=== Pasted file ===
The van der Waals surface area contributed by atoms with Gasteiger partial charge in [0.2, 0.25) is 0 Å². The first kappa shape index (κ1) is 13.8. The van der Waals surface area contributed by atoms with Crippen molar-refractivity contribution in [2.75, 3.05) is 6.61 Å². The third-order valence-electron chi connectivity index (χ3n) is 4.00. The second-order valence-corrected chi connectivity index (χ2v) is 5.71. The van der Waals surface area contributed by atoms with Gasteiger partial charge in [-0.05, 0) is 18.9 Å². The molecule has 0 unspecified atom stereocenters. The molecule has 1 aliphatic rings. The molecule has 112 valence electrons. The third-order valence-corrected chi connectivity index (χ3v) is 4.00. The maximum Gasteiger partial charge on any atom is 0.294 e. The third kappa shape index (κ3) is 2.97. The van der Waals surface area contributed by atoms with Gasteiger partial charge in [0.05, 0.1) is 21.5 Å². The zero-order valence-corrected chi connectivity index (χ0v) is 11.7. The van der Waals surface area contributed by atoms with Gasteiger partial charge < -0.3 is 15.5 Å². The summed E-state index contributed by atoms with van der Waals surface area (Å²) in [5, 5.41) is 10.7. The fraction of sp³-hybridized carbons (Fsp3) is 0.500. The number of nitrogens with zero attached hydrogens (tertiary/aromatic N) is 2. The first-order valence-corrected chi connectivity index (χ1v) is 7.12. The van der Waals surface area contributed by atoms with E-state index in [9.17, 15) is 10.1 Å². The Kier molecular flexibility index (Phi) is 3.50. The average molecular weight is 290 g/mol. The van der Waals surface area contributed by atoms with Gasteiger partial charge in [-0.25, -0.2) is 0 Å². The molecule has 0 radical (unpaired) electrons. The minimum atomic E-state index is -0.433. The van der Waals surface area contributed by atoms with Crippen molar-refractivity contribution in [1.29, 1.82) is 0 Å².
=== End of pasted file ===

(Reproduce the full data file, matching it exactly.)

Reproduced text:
The van der Waals surface area contributed by atoms with Gasteiger partial charge in [0.2, 0.25) is 0 Å². The first kappa shape index (κ1) is 13.8. The van der Waals surface area contributed by atoms with Crippen molar-refractivity contribution in [2.75, 3.05) is 6.61 Å². The third-order valence-electron chi connectivity index (χ3n) is 4.00. The second-order valence-corrected chi connectivity index (χ2v) is 5.71. The van der Waals surface area contributed by atoms with Gasteiger partial charge in [-0.05, 0) is 18.9 Å². The molecule has 0 unspecified atom stereocenters. The molecule has 1 aliphatic rings. The molecule has 112 valence electrons. The third-order valence-corrected chi connectivity index (χ3v) is 4.00. The maximum Gasteiger partial charge on any atom is 0.294 e. The third kappa shape index (κ3) is 2.97. The van der Waals surface area contributed by atoms with Gasteiger partial charge in [0.05, 0.1) is 21.5 Å². The zero-order valence-corrected chi connectivity index (χ0v) is 11.7. The van der Waals surface area contributed by atoms with Gasteiger partial charge < -0.3 is 15.5 Å². The summed E-state index contributed by atoms with van der Waals surface area (Å²) in [5, 5.41) is 10.7. The fraction of sp³-hybridized carbons (Fsp3) is 0.500. The number of nitrogens with zero attached hydrogens (tertiary/aromatic N) is 2. The first-order valence-corrected chi connectivity index (χ1v) is 7.12. The van der Waals surface area contributed by atoms with E-state index in [9.17, 15) is 10.1 Å². The Kier molecular flexibility index (Phi) is 3.50. The average molecular weight is 290 g/mol. The van der Waals surface area contributed by atoms with Gasteiger partial charge in [-0.25, -0.2) is 0 Å². The molecule has 0 radical (unpaired) electrons. The minimum atomic E-state index is -0.433. The van der Waals surface area contributed by atoms with Crippen molar-refractivity contribution in [1.29, 1.82) is 0 Å².